Karla Souza is the Defender of the People

Mexican actress Karla Souza wields her clout beyond the screen. 

Karla Souza is the Defender of the People

Photography by Justino Águila

Karla Souza enters a cozy restaurant in West Hollywood and, before pulling up a chair, she ogles a salad. Souza has spent her morning at Sunset Gower Studios, shooting the fourth season of “How To Get Away With Murder.” She plays idealist law student Laurel Castillo, whose  introverted, coy demeanor belies her incredibly good instincts and more talent than most give her credit for.

This drama series is produced by ABC Studios and Shonda Rhimes, whose production company, Shondaland, has come up with a programming schedule that cuts down on the regular male-protagonist-centric TV series by introducing strong feminine characters, as in "Gray's Anatomy" and "Scandal".

“At Shondaland I feel protected as a woman," says Souza, 31, about her work with Rhimes. "You feel you have a voice and that you can play a part in social causes. Never had I ever felt that kind of support."

Souza knows that in many ways she is treading the right path in Hollywood, because of those who preceded her. She singles out Salma Hayek, Jennifer Lopez, and Sofia Vergara: "They are very good actresses; attractive, talented, and generous," Souza stresses. She is well aware that although these women have become famous names among fans around the world, Hispanic actresses and actors continue to struggle in the film and TV industries in the United States. Although Hispanics are the largest minority in the country, representing 17% of the U.S. population according to Census numbers, they still account for less than 6% of film and TV roles, according to a study by the University of Southern California. 

In many directions

Fully bilingual and bicultural, Souza works both in her native Mexico and in the U.S., reflecting an upbringing that had her literally all over the map.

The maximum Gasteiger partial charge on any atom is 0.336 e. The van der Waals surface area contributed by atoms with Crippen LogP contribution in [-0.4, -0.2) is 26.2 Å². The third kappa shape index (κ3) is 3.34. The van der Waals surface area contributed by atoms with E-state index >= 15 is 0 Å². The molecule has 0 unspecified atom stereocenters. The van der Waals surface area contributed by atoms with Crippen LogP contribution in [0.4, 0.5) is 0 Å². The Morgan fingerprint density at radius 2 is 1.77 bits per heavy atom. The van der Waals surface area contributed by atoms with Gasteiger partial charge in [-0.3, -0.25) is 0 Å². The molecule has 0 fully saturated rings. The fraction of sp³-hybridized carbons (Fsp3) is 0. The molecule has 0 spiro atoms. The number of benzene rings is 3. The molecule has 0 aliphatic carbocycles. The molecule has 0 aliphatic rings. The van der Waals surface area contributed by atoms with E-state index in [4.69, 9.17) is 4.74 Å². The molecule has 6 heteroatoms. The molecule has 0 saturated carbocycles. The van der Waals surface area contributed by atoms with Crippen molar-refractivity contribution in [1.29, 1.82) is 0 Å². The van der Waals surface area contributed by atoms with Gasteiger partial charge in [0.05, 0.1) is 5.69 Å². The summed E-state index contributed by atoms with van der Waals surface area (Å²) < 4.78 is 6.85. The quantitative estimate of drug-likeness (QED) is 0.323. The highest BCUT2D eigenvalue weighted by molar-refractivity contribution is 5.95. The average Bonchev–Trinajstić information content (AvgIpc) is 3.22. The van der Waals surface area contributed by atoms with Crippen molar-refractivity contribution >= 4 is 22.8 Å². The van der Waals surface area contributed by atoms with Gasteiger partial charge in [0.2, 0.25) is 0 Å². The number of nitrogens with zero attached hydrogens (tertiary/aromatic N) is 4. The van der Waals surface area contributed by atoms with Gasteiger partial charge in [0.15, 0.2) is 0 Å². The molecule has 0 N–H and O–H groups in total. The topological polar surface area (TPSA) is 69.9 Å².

Souza’s family moved up from Mexico to Colorado when Karla was two years old, and there she stayed until she was nine. Living in the United States helped her master the English language, and also gave her the advantage of melding two cultures. So far, this blue-eyed actress has avoided stereotyped roles — female outlaws and immigrants — that have long been the norm for actors of Latino descent.

“I'd never heard the term ‘Latina’ because I'm Mexican,” Souza says. “It didn't come to me until I got here [to the U.S.]. I was told I was brown and that I was Latina and it didn't matter if my [country of origin] was Mexico or Venezuela because for people in the U.S. it's the same thing. I realized that I had to stand up for a lot of people who had also been paving the way for me to be able to have a fair shot in the U.S.”

For a short time, Souza was a TV soap opera actress in Mexico, but her leading toles in romantic comedy movies (romcoms) in Spanish got her noticed outside Latin America. Those films included the enormously popular "Instructions Not Included" (2013) with  Mexican comedian Eugenio Derbez who also directed. However, her big break was as the idealist Laurel Castillo in "How to Get Away with Murder."

"I cried when I found out I got the part," admits Souza. "This role opened up many doors for me. It was my first job in the U.S. A lot more people in this side of the world have now seen my work and it’s allowed me to merge my two careers.”

At the same time, Souza has continued to act in Spanish. In 2016, “¿Qué Culpa Tiene el Niño?” premiered as the most-viewed film in Mexico. She is now taking on more responsibilities as a producer, as she did in the bilingual film "Everybody Loves Somebody," where she plays a romantic role.

There are also other productions, such as the upcoming new version of Adrian Lyne's "Jacob's Ladder" (1990), starring Tim Robbins. In this new script Souza plays a nurse and, although she won’t say much about her part yet, she says it felt "almost as if I played two characters."